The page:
Required Advance Reading

You may wish to review the Error Analysis portion of the Prelab for Physics 2212 Lab #8, Capacitance and RC Circuits.

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The magnetic force, F, on a current-carrying wire

F = IL×BorF = ILB sinθ

depends on the current through the wire, I, the length of wire in the magnetic field,L, the magnitude of the magnetic field, B, and, since L andB are vectors, the angle θ between the length of wire and thefield. The accompanying illustration of this relationship is a perspective sketch—note that L and B define a plane, and F must beperpendicular to that plane. The direction of (conventional) current defines the direction ofpositive L.

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This relationship will be examined two ways. First, a constant current will be selected, andwires of various lengths will be placed perpendicular to a magnetic field (θ=90°).The force magnitude will be measured. A graph of the force as a function of length should yield a straightline of slope IB. Since I is known, the magnitude of the magnetic field can be calculated.

Next, a particular wire length will be selected and placed perpendicular to a magnetic field (θ=90°). Various currents will be passed through the wire, and theresulting force magnitude will be measured. A graph of the force as a function of current shouldyield a straight line of slope LB. Since L is known, the magnitude of the magneticfield can be calculated.

These two measures of the magnetic field magnitude can be compared to each other.

Measuring the Force

Experimental Technique: An obvious way to do this experiment is to put a wire into the field of a permanent magnet, passcurrent through the wire and measure the force on the wire. Then one can vary the length, the currentand the angle to check out everything in the law. There are two problems with this. First its difficultto measure a force on a rigid wire (there will be current leads and other stuff hanging on it whichconfuses matters). Secondly the leads connected to the sample wire might also experience part of themagnetic field and this produces forces which may confuse matters. The experiments we have designed foryou overcome both of these things easily.

Measuring the Force: Consider first figure above; the force is on the wire which in this case is up. Let us assumethat the magnetic field is produced by a horseshoe magnet. Newton"s Third Law tells us theremust be an equal an opposite force downward on the magnet. Instead of measuring theforce on the wire, we could just as well measure the force on the magnet. This is what wedo by placing the magnet on the pan of a scale and measuring force as an apparent weight.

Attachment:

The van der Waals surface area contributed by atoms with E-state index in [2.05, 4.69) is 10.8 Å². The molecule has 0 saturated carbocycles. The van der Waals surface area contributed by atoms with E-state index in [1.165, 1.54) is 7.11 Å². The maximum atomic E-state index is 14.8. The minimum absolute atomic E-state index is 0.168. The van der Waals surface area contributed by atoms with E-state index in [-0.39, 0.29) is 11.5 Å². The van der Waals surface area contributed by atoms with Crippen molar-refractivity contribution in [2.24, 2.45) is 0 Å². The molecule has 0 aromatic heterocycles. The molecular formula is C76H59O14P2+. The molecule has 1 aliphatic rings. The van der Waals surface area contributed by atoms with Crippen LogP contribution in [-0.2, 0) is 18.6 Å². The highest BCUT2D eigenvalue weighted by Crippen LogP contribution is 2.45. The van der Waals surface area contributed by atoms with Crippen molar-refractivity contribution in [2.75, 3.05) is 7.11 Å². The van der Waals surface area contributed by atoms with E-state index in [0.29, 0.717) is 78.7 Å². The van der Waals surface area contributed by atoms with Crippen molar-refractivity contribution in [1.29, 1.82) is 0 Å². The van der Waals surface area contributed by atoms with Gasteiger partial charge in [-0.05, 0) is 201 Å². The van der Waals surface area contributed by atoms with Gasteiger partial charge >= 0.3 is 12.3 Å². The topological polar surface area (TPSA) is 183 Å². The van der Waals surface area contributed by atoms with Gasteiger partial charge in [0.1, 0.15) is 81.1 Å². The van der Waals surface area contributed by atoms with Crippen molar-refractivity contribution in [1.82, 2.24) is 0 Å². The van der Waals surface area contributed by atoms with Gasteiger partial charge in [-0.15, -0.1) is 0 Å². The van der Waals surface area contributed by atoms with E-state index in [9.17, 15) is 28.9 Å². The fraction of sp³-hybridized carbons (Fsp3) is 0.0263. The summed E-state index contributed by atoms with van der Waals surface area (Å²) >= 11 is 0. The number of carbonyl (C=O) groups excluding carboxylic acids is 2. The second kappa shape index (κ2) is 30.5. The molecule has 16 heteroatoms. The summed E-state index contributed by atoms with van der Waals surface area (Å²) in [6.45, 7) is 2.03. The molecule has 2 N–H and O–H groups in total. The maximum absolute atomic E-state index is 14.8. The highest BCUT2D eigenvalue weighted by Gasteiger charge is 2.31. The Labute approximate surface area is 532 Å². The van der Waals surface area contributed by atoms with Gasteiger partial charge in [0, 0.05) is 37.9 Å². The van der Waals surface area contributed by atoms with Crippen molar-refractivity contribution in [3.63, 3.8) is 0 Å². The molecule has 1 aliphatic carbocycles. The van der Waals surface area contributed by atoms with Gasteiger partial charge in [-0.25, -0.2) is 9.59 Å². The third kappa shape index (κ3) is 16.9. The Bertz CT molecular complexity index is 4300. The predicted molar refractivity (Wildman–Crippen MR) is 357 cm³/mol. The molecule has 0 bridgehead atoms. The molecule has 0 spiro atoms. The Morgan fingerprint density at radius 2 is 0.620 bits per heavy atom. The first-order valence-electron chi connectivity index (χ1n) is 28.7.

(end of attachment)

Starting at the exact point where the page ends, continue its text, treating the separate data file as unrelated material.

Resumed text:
An equal arm balance is illustrated below. Initially the magnet is placed on the pan and a massM added to the other pan to restore equilibrium. Obviously M would be the mass of themagnet and the force of gravity on the magnet would be its weight, Mg. The wire is in thejaws of the magnet and suspended rigidly from a stand which sits on the bench (it does nottouch the magnet or scale).

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Now we send current through the wire. There will be a force F on the wire (let usassume up) and therefore a force of reaction on the magnet (down) causing the magnet panto go down, just as though additional mass had been placed on that pan. We now addadditional mass m to the mass pan and restore equilibrium. The gravitational forceon the additional mass m is mg, and that exactly equals the force on the magnetwhich in turn is exactly equal to the force on the wire. Thus

F = mg = ILB sinθ

and we have our measurement of the force on the wire.

(Of course if the direction of the current in the wire were reversed then the force onthe wire would be down, the force on the magnet up, and to restore equilibrium a massm would need to be subtracted from the mass scale pan. That is an equallygood way of doing things.)

The balance we use in the lab is not actually an equal arm balance wheremasses need to be added or subtracted. Rather it is a variable arm type of balance where amass rider is moved along the mass arm until the torque on the mass arm(clockwise) balances the torque on the scale arm (counterclockwise). The variable arm has acalibrated scale marked on it so that the position of the rider tells you the actualmass on the scale pan.

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Wire Samples: These are made of a wide strip of metal deposited in the shape of a rectangularU on an insulating board (in fact a Printed Circuit or PC board). This isplaced in the magnetic field, as shown, so that the connecting central leg of theU is entirely in the field. It is on this piece of the wire that we wish tomeasure force and the force will be either up or down (depending on the currentdirection).

What about forces on the legs to the left and right which act asleads to convey the current to the wire? These legs will be partly in the magneticfield and experience some force. Make sure you can think of at least one reason whythey do not matter.

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The wires are wide (about two mm). Think about whether you should measure the outerlength (to outside the legs), the inner length (to inside of the legs), or something else.